Skip to content
All posts

We’re in costume all year round. Not just for Halloween.

Acknowledging the masks we wear will set us free.  

“Man is least himself when he talks in his own person. Give him a mask, and he will tell you the truth.Oscar Wilde

At Halloween, it’s time to don our masks – to cover our bodies with paint and glitter, sweeping robes, and astronaut suits. We can be the rock star or the doctor, the dragon or the queen we’ve dreamed of becoming. Our wildest imaginations for who we are or who we could become can be realized at Halloween. But it’s not just at Halloween that we slip into costumes and cover our faces with masks. In our daily lives, we all wear different masks, and different costumes that simultaneously conceal and reveal who we really are. 

At times, the masks we wear can stifle the very nature of our being and curtail our ability to show up as our whole human selves. We might feel self-conscious about certain aspects of who or what we are, our vulnerabilities, and our proclivities, and so feel like we need to hide aspects of ourselves that might be seen as weird, weak, or subversive. At work, we might shed the mask of our weekend selves to don the mask of the serious, self-confident, capable worker – a person whose creativity and quirkiness are eclipsed by perceived expectations of what it means to be “professional”. At home, we might wear a mask of devoted partner, parent, or child that glosses over the doubts we might have about the choices we’ve made, the dreams we’ve let go of to be the unwaveringly stable lover, breadwinner, caregiver, or the perfect child who lives up to their parents’ every expectation. 

There’s a pattern of conditioning that occurs in “growing up”, in becoming an adult, a productive member of society. What do you want to be when you grow up? we ask, and in doing so, communicate that who we are is not who we should be or will be later on. It can force us to shed our sillier selves, the wonderfully quirky and contradictory layers of who we are at our core. These layers are stripped away or transfigured into something more socially acceptable, more recognizable as the kind of people we’re expected or “supposed” to be. The masks we wear can suffocate our truer selves. They can make us die inside, a little more each day. “We all wear masks,” writes André Berthiaume, “And the time comes when we cannot remove them without removing some of our own skin.”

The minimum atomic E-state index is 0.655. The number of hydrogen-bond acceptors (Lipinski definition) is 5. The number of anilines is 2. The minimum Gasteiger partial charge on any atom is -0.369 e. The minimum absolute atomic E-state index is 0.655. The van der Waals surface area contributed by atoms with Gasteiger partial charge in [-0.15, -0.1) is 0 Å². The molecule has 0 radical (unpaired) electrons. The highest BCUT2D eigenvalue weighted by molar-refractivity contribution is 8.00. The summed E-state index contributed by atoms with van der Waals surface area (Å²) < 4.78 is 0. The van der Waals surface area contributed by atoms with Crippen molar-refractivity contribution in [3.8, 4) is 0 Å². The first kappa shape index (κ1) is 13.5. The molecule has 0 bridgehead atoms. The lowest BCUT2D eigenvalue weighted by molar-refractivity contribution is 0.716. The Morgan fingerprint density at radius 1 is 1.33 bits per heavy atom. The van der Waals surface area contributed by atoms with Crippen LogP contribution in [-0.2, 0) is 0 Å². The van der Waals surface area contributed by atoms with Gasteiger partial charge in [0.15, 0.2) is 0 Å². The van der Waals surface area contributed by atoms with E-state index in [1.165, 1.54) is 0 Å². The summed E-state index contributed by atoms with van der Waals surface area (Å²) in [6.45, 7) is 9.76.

But there’s also something surprising, something liberating about donning a mask. It’s no wonder that Halloween, a holiday that brings us joy and excitement as children, is also beloved by adults. We can dream up who we want to be, craft a costume to reflect that persona, and wear it proudly out into the night. We’re not judged for that costume and what it says about us. We’re celebrated, and appreciated for our creativity, for the kind of person we become for the night. The quirkier, the more creative, the more idiosyncratic, the better. At Halloween, we revel in the weird, the magical, the surprising articulation of what we could be and maybe we even see a little more of who we really are. 

What if we brought the freedom we feel at Halloween into our daily lives? What if we donned and shed and donned again the masks that express the ephemeral fluidity of what it means to be fully human? We’re not one thing or one person – we’re many, and it’s in those many selves, those many masks, that we find the roots of our humanity. 

As Marie Lu writes, “The irony of life is that those who wear masks often tell us more truths than those with open faces.” We’ve found in our conversations with respondents that even as people can feel constrained by the masks they wear, they also love wearing their many masks. On vacation, people talk about embodying a different person, one freer to express themselves unconstrained by expectation. In beauty and fashion, people talk about changes they make to their hair, their makeup, and the clothes they wear that loudly or even subtly express the nuances of who they are across the many roles they take on. In work, we hear people talk about the joy of solving a tough problem or teaching a more junior colleague without needing to be self-conscious about the absolute brilliance of their intellect and passion.

It’s in being constrained by a particular kind of mask, being trapped in one way of being who we are, that we become shadows of ourselves. But it’s in a wardrobe of many masks, many costumes, that we can find liberation, joy, and meaning in what it means to be human. 

What masks are you wearing? Where are you stifled by the masks you wear? And where do they help you to become your whole human self? What masks or costumes do you yearn to wear to discover your truer self? What would others see then? And, perhaps most importantly, what would you see or come to know more profoundly about yourself?